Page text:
Apple generated over $110 billion in free cash flow during its fiscal 2022, up 20% year-over-year. Anirban reviews the company's recently reported Q4 2022 earnings and discusses the road ahead...
November 4, 2022
This earnings season has been brutal for big technology companies. Microsoft (NASDAQ: MSFT), Alphabet (NASDAQ: GOOG), and Amazon (NASDAQ: AMZN) saw their shares shellacked following their earnings releases.
However, Apple (NASDAQ: AAPL) has escaped unscathed, with the stock price rising more than 5% upon reporting. Widen the horizon to the past year, Apple has been like the Rock of Gibraltar, while the others have seen their valuations walloped.
Performance of Apple, Microsoft, Amazon, and Alphabet over the past 1-year.
For a long time, and perhaps even today, Apple has been considered a highly cyclical business that ebbs and flows with the broader economic cycle. It has also been thought of as a smartphone-only business that has saturated its core.
On the other hand, Microsoft is thought of as more resilient because of its enterprise roots. Then there’s Alphabet’s Google search, which is considered resilient and perhaps has a much longer runway for growth.
But over time, Apple’s management team has shown us the value of careful cost management and the incredible value of thinking long-term.
And thus, we have Apple finishing fiscal 2022 in style, reporting Q4 2022 revenue of $90.1 billion, a new record, up 8% year over year. Those results may not appear impressive at first glance, but they come on the back of a 29% year-over-year increase in Q4 2021, with a foreign exchange headwind of 6%. In other words, Apple would have grown double digits sans those currency headwinds.
Impressively, free cash flow for fiscal 2022 was $112 billion, up 20% year-over-year. That growth at scale is impressive. And you can contrast that with Meta‘s (NASDAQ: META) apocalyptic quarter, where free cash flow production imploded!
Apple is meticulous with its capital expenditures and returns excess cash to shareholders at a furious pace. This quarter, shareholders were paid $3.7 billion in dividends, and $25.2 billion was devoted to repurchasing 160 million shares. Since the start of Apple’s share buyback program, the company has spent over $550 billion repurchasing shares at an average price of $47.
But share buybacks and fiscal 2022 free cash flow generation are now in the rearview mirror. So what did management say that makes the market optimistic about the company’s future?
First, iPhone demand appears to be solid, contrary to various scuttlebutts suggesting a weakening of demand. As I have previously noted, what matters is the aggregate iPhone sales rather than whether one model has lower demand than expectations. In the September quarter, iPhone sales grew 10% year-over-year to $42.6 billion, a record, despite significant foreign exchange headwinds. Demand continues to be robust in most geographies, and “performance was particularly impressive in several large emerging markets,” including a new all-time record in India. Tim Cook, in response to an analyst’s question, said:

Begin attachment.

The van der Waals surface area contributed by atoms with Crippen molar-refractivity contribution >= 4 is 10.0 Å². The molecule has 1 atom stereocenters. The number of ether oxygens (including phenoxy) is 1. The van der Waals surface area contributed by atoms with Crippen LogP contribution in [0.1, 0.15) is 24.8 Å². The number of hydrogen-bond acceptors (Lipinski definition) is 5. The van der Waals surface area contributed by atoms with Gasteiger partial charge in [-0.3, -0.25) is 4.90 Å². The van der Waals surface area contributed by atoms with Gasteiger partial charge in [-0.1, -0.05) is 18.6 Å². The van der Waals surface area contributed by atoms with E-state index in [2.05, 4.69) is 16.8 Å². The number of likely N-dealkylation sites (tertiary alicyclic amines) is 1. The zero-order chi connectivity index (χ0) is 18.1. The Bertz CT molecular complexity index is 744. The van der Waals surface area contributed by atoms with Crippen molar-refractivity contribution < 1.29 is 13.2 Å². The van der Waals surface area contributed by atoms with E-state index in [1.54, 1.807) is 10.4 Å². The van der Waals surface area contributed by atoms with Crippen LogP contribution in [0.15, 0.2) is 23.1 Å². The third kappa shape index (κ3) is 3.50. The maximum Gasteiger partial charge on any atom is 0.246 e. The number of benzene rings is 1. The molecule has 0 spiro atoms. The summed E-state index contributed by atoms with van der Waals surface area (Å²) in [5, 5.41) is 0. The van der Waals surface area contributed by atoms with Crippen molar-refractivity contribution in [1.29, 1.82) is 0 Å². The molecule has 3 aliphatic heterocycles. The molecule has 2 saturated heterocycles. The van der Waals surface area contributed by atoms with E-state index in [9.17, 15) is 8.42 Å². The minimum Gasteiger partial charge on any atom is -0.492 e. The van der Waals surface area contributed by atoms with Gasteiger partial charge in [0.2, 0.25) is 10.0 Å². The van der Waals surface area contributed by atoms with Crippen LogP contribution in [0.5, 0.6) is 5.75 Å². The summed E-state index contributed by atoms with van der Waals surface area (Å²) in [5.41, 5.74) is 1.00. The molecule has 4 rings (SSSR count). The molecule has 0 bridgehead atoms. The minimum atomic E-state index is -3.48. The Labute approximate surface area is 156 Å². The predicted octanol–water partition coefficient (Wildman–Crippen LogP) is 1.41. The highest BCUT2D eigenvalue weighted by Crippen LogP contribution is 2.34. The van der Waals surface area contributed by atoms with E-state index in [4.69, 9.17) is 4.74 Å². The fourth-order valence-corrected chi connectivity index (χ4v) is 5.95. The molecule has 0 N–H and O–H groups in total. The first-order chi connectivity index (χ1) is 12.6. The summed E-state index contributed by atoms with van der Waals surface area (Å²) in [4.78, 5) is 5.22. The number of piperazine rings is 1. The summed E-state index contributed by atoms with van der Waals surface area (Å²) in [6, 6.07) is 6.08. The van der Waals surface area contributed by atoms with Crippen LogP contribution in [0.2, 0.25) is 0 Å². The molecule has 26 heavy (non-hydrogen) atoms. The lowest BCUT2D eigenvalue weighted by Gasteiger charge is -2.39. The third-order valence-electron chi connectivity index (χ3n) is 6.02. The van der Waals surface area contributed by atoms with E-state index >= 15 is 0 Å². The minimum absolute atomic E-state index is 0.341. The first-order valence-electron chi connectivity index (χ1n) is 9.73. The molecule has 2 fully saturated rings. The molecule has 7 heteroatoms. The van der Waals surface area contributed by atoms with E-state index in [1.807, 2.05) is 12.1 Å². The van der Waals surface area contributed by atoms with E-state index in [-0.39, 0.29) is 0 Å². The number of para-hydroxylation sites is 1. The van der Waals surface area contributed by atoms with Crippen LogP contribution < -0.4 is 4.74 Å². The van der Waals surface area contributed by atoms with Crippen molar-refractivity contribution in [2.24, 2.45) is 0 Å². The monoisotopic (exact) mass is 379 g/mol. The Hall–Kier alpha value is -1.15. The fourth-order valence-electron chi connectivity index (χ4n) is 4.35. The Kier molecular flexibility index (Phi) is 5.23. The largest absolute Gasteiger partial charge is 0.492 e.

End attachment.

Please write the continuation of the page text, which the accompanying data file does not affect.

Customer demand was strong and better than we anticipated that it would be. And keep in mind that this is on top of a fiscal year of ’21 that had iPhone revenue grow by 39%, and so it’s a tough comparison as well. And so we were happy with it.
Cook went on to add:
…since the beginning, we’ve been constrained on the 14 Pro and the 14 Pro Max and we continue to be constrained today.
In other words, iPhone demand remains robust. Add an all-time record for the Mac and solid growth for Wearables, Home, and Accessories, and we have an all-round reliable performance. It means Apple’s ecosystem continues to strengthen, which augurs well for the company’s future. CFO Luca Maestri amplified this point when he talked about Apple’s subscription business:
We now have more than 900 million paid subscriptions across the Services on our platform, up more than 155 million during the last 12 months alone and double what we had just 3 years ago.
The Apple engine is moving full steam ahead. The company’s qualitative guidance for Q1 2023 calls for growth slowing relative to Q4 2022’s 8%. Maestri expects foreign exchange headwinds to have a 10% negative year-over-year impact. So, if Apple delivers 5% growth, in currency-neutral terms, it translates into mid-teens. That means plenty more cash generation, a nice dollop of dividends, and ample buybacks.
Apple’s disciplined cost management shows us how a company can innovate without spending like a drunken sailor. The company’s Services business generates revenue like a Fortune 50 company. Competitors would kill to have a business like the Apple Watch, iPad, or Mac. They might be giddy with performance that’s half of Apple’s.
With an ever-expanding installed base of loyal customers, Apple remains best positioned to usher in the next computing platform, whether augmented or virtual reality or something completely different.
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